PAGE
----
“A problem with men?” A response to the men on my social psychology course.

The note below I wrote in response to the men on a facebook group for students of the Open University social psychology module i’m doing. I wrote this as someone who identifies as, and is identified as, a man, myself. In particular, this is in response to those men who are ‘offended’ or ‘hurt’ by the notion that “there’s a problem with men”, in the recent public discourses around the naming of men in power as harrassers and abusers in the news.

It would be wrong to say that all individuals that are men are by their nature abusers. This would be to act like the experimental psychologists; to assume gender identity is fixed, and then to assume that because ‘abuse’ and ‘men’ are highly correlated, that abuse is some fixed trait of men.

In fact i wouldn’t be surprised to find articles in ‘Sex Roles’ or ‘Women and Psychology Quarterly’ that try to identify innate traits of males which are then implied as the cause of their abusing. Obviously, such studies abstract hugely from context, and the structural relation that reproduces gender, and gendered violence.

In contrast, articles in the critical psychology tradition, exemplified by journals such as Feminism and Psychology, would argue against such naturalising, ‘monad’-like, theorisations of the causes of abuse.

If you agree with critical psychology’s arguments against the universalism of experimental psychology (like I do), this might seem like a reason to disagree that ‘all men’ are ‘potential abusers’. Surely we shouldn’t make such generalisations? Doesn’t it all depend on specifics? However, i would argue that this conclusion is too quick, and at the end of the day wrong.

My argument comes down to the fact that, in every case, what being a “man” means in this society, is to be socially granted power over women. “Man” wouldn’t make sense outside this meaning, and thus people wouldn’t call themselves “man”, or be called “man”.

One of the main arguments of critical psychology is that people are not monads; that is, people are not isolated individuals, but rather they can only be understood within their context.

And the fact is that the context today is (still) one where society, and it’s structures of work, institutions, and norms, massively reproduces a very stark gender binary: man/woman.

The fact this very stark gender binary exists is empirically observable in that probably 99% of people still identify as man or woman. Being a ‘man’ is not the fact that you have a penis – ( a penis is neither a necessary nor sufficient condition for being a ‘man’) – no, being a ‘man’ means something else in this society; it means you have access, and are continuously granted access, to power over women – in work, institutionally, through social norms, in private life etc. Insofar as you identify, and are recognised, as a man, and insofar as this binary is socially reproduced and enforced (which might differ in degree locally but nowhere disappears absolutely), you have access to this privelege/power/horrendous opportunity to dominate. And this is true for all men – yes every single one.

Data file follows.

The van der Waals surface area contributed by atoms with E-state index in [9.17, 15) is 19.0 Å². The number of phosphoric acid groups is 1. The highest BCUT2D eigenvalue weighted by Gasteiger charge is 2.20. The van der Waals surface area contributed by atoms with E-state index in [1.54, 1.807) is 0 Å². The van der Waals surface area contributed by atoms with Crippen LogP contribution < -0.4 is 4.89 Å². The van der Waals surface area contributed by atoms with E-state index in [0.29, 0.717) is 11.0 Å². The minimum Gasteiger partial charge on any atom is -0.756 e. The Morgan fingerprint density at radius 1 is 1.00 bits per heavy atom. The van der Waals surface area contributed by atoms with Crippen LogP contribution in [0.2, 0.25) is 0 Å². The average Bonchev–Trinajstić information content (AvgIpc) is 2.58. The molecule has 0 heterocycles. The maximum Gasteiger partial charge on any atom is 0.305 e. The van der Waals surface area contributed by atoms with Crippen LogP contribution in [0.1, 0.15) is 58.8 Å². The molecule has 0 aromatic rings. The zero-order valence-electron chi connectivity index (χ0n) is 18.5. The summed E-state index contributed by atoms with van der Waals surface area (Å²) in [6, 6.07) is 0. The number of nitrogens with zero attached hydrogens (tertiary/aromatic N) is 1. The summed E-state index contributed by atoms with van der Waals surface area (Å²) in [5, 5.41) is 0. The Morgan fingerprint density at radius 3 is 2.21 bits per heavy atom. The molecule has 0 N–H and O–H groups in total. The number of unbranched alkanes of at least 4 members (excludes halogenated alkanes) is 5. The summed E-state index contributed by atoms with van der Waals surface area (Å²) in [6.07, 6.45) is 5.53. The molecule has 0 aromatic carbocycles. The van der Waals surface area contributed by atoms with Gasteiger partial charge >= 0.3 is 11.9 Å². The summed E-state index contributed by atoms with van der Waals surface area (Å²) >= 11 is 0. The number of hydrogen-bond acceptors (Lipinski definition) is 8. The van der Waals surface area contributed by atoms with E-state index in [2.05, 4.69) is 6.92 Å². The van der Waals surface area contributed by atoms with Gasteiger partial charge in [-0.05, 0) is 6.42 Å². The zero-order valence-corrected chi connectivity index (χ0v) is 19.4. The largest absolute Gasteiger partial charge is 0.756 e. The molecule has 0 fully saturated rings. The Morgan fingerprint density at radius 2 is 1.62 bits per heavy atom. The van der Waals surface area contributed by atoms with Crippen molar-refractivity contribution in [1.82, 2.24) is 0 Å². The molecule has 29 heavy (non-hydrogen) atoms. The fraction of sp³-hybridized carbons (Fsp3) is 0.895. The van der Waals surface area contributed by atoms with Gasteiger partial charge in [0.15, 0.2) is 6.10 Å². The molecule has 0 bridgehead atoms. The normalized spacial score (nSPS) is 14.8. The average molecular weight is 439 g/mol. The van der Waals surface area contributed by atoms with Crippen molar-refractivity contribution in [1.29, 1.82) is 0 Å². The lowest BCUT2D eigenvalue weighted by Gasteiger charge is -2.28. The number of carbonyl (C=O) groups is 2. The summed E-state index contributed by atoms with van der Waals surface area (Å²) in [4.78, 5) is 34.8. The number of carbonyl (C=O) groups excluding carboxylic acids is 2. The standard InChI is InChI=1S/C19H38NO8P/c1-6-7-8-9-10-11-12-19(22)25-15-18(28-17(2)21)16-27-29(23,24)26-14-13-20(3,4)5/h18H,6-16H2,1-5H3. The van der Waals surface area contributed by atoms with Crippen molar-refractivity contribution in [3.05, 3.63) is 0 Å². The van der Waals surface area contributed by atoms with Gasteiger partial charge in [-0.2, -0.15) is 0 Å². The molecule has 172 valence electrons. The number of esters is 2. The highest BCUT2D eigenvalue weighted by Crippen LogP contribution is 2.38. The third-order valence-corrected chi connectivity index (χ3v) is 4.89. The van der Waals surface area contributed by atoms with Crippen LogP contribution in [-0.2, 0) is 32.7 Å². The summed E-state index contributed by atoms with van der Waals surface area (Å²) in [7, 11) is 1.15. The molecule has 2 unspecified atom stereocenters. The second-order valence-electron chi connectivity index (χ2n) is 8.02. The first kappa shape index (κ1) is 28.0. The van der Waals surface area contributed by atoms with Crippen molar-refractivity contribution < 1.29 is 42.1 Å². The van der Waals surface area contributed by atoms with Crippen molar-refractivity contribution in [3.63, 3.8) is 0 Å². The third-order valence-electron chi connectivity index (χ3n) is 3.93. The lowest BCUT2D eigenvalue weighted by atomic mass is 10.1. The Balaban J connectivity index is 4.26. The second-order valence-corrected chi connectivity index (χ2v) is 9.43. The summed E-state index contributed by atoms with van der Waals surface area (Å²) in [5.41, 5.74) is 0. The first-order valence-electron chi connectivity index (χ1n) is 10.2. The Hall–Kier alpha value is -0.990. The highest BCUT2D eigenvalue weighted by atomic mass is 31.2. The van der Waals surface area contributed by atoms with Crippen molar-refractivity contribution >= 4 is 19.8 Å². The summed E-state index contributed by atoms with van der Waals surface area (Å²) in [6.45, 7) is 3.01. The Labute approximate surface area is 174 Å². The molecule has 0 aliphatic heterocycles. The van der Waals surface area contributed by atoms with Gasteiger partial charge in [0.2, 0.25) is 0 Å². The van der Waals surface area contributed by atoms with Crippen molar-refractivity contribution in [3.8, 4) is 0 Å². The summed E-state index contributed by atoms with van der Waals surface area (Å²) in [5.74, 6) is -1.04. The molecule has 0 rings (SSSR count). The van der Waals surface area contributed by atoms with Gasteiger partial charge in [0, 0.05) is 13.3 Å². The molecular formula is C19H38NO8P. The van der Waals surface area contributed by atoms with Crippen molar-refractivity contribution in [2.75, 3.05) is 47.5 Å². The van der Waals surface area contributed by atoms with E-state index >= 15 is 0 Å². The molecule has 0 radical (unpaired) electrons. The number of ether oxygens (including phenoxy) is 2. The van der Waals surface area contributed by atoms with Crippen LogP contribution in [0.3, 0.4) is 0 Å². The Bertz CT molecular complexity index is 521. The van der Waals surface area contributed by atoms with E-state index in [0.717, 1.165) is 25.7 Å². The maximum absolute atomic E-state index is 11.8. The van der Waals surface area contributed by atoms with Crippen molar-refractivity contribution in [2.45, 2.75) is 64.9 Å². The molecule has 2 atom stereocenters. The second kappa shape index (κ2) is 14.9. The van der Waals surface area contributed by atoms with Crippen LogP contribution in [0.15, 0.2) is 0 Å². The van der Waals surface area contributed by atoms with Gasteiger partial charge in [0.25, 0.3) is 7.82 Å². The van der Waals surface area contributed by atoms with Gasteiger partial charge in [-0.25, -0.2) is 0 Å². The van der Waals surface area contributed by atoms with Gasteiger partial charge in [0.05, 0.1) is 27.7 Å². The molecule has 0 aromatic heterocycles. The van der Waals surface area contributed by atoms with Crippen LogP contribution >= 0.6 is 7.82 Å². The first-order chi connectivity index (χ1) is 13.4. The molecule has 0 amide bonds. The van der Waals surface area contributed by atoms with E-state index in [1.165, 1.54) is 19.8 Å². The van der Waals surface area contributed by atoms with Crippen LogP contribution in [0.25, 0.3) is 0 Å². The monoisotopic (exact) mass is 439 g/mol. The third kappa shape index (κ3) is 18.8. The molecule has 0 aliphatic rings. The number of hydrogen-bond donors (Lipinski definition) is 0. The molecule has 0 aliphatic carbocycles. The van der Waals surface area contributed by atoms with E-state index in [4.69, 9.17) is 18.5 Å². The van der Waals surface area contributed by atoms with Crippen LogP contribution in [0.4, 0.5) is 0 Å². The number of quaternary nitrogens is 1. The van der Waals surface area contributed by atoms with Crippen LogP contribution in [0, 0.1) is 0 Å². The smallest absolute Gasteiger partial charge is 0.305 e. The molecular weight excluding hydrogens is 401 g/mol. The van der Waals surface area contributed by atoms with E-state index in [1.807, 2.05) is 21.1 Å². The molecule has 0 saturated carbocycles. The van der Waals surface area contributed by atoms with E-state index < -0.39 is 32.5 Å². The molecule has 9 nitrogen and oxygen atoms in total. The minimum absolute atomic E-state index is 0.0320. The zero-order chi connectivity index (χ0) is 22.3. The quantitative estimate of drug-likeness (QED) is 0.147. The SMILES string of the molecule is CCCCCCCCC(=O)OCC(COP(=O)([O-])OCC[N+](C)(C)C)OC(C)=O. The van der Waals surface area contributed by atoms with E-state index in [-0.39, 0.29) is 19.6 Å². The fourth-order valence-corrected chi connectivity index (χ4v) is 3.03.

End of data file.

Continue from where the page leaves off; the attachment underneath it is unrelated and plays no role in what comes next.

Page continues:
There is one caveat here – the man/woman binary is only one among many. Thus many men are at the disempowered end of another one of these binaries, e.g. white/non-white, mentally well/mentally ill, abled/disabled, citizen/non-citizen, heterosexual/LGBTQ+. You might be a man and be at the disempowered end of all these other binaries. Thus your experience might be more one of ‘disempowerment’ than ‘empowerment’. Still as far as you count as a man, in this society, everything else being equal, you have more power over a woman.

At the end of the day, i’m arguing that the reason ‘man’ makes sense as a word is because it names one general thing – and that is one end of a gender binary (man/woman) which functions remarkably uniformly in society. It names one of only two gender identities in society (though this is now being challenged by non-binary identities), you can’t get much more general than that. Thus as far as you identify as, or are recognised as a ‘man’ – then you have the access to power that comes with it. And up till now, (and probably for a while longer yet) this power has been the power to harass, assault, and coerce women without rebuke.